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What Happens With Google's Data?  (View post)

Tony Ruscoe [PersonRank 10]

Wednesday, October 25, 2006
16 years ago4,280 views

I don't know about this one:

<< Where does GMail go when it is ’deleted’? >>

But when Google introduced the "Trash" option to Google Notebook, it had my previously deleted notes in there, even though I'd deleted them when there was no "Trash" option, so they must have kept a copy despite me believing I'd deleted them forever.

/pd [PersonRank 10]

16 years ago #

interesting bunch of questions..

Hardcore 'vault' collateral, is the core of any organization. If it ever becomes public, or the vault is comprimised, then google has much to answer for.

After all, its still falls under the mandate of a SEC, entity and thereby SOX's can be leveraged against them for breach of information :)-

Katinka Hesselink [PersonRank 2]

16 years ago #

I'd be very surprised if internally central data isn't kept under some encryption lock and key. After all, the smartest ICT people around are said to work at google. They must be aware of the dangers of hacking and things like that.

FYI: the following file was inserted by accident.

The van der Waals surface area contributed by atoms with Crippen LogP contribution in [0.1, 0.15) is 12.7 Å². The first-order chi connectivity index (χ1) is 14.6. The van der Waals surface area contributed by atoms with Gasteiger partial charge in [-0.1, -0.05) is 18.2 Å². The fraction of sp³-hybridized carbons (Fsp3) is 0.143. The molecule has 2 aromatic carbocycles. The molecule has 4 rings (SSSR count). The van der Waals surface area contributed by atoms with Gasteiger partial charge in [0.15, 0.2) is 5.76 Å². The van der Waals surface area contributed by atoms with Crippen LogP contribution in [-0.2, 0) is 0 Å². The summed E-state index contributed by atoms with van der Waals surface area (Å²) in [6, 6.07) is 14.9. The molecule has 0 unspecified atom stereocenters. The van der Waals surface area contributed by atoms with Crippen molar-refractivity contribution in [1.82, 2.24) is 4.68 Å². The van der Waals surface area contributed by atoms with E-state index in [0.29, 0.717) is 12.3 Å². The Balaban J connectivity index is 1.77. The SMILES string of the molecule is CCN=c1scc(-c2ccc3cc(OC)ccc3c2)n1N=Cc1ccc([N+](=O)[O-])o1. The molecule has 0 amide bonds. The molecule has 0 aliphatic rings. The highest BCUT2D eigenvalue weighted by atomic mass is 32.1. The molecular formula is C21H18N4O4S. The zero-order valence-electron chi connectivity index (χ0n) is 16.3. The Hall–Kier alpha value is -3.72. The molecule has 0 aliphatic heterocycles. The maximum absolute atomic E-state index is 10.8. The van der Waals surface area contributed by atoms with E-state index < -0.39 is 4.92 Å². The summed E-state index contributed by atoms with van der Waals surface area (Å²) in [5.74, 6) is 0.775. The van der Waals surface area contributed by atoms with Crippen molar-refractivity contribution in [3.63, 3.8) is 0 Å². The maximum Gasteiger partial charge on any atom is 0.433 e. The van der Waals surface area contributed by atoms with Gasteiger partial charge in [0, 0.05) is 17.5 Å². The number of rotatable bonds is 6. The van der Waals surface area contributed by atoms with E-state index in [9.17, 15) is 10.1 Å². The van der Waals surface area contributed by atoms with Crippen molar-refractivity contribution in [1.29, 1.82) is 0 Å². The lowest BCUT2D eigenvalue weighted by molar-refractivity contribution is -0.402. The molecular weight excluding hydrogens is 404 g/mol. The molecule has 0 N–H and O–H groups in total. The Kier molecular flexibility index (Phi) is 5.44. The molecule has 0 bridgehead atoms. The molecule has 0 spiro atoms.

"Are they willingly handing information over to the government behind users backs?"
Weren't they the only ones who didn't do that, recently?

mrbene [PersonRank 10]

16 years ago #

I'd wager that if they are keeping all of it, it's not particularly encrypted, whereas if they're only keeping some of it, then it is probably encrypted. Simply a matter of volume and cost – it costs CPU cycles to encrypt data, and Google sees lots of data.

Mind you, if they're keeping all of it, then they've got unimaginably large data storage, and that would make unimaginably large processing capabilities, well, in line with the rest.

alek [PersonRank 10]

16 years ago #

Lets not forget that Google probably has some sort of data backup mechanisms in place, so copies may also be kept there.

Unamed [PersonRank 0]

16 years ago #

From what I hear, "Google never forgets"...

informant [PersonRank 1]

16 years ago #

they have an archive of every search ever performed for all of their existence in a data store over which they lost sleep. this is absolutely not a joke. however, does that really matter? the only issue is unique ID paired with queries, as they are not using dynamic generation. this raises concern.

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